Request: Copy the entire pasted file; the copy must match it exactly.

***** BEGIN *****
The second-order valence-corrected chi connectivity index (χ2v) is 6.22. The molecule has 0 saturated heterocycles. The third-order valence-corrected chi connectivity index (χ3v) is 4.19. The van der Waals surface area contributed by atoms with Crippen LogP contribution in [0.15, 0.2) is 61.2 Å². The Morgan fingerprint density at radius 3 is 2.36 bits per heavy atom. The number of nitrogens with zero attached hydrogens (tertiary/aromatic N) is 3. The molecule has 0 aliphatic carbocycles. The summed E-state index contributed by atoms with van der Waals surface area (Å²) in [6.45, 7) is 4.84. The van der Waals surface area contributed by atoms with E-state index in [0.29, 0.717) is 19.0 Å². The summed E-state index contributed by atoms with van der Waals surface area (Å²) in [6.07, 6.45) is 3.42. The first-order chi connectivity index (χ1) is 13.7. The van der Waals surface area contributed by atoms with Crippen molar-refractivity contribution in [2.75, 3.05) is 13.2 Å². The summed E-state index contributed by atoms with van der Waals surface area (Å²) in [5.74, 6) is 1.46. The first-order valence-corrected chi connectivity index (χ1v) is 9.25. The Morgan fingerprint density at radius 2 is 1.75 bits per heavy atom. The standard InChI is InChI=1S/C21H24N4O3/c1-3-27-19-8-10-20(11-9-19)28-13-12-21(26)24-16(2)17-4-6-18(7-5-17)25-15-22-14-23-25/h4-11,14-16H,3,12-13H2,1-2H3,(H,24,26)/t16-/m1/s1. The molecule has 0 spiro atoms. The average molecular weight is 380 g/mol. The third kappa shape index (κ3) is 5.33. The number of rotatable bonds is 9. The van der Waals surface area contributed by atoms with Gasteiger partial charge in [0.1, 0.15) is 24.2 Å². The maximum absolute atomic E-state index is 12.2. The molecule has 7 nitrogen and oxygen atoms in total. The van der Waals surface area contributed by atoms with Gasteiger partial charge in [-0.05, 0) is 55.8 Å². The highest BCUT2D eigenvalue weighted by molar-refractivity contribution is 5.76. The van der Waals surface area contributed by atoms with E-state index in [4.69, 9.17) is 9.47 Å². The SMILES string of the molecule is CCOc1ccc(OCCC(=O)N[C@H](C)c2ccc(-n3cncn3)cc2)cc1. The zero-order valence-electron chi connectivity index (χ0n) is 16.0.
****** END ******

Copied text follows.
The second-order valence-corrected chi connectivity index (χ2v) is 6.22. The molecule has 0 saturated heterocycles. The third-order valence-corrected chi connectivity index (χ3v) is 4.19. The van der Waals surface area contributed by atoms with Crippen LogP contribution in [0.15, 0.2) is 61.2 Å². The Morgan fingerprint density at radius 3 is 2.36 bits per heavy atom. The number of nitrogens with zero attached hydrogens (tertiary/aromatic N) is 3. The molecule has 0 aliphatic carbocycles. The summed E-state index contributed by atoms with van der Waals surface area (Å²) in [6.45, 7) is 4.84. The van der Waals surface area contributed by atoms with E-state index in [0.29, 0.717) is 19.0 Å². The summed E-state index contributed by atoms with van der Waals surface area (Å²) in [6.07, 6.45) is 3.42. The first-order chi connectivity index (χ1) is 13.7. The van der Waals surface area contributed by atoms with Crippen molar-refractivity contribution in [2.75, 3.05) is 13.2 Å². The summed E-state index contributed by atoms with van der Waals surface area (Å²) in [5.74, 6) is 1.46. The first-order valence-corrected chi connectivity index (χ1v) is 9.25. The Morgan fingerprint density at radius 2 is 1.75 bits per heavy atom. The standard InChI is InChI=1S/C21H24N4O3/c1-3-27-19-8-10-20(11-9-19)28-13-12-21(26)24-16(2)17-4-6-18(7-5-17)25-15-22-14-23-25/h4-11,14-16H,3,12-13H2,1-2H3,(H,24,26)/t16-/m1/s1. The molecule has 0 spiro atoms. The average molecular weight is 380 g/mol. The third kappa shape index (κ3) is 5.33. The number of rotatable bonds is 9. The van der Waals surface area contributed by atoms with Gasteiger partial charge in [0.1, 0.15) is 24.2 Å². The maximum absolute atomic E-state index is 12.2. The molecule has 7 nitrogen and oxygen atoms in total. The van der Waals surface area contributed by atoms with Gasteiger partial charge in [-0.05, 0) is 55.8 Å². The highest BCUT2D eigenvalue weighted by molar-refractivity contribution is 5.76. The van der Waals surface area contributed by atoms with E-state index in [4.69, 9.17) is 9.47 Å². The SMILES string of the molecule is CCOc1ccc(OCCC(=O)N[C@H](C)c2ccc(-n3cncn3)cc2)cc1. The zero-order valence-electron chi connectivity index (χ0n) is 16.0.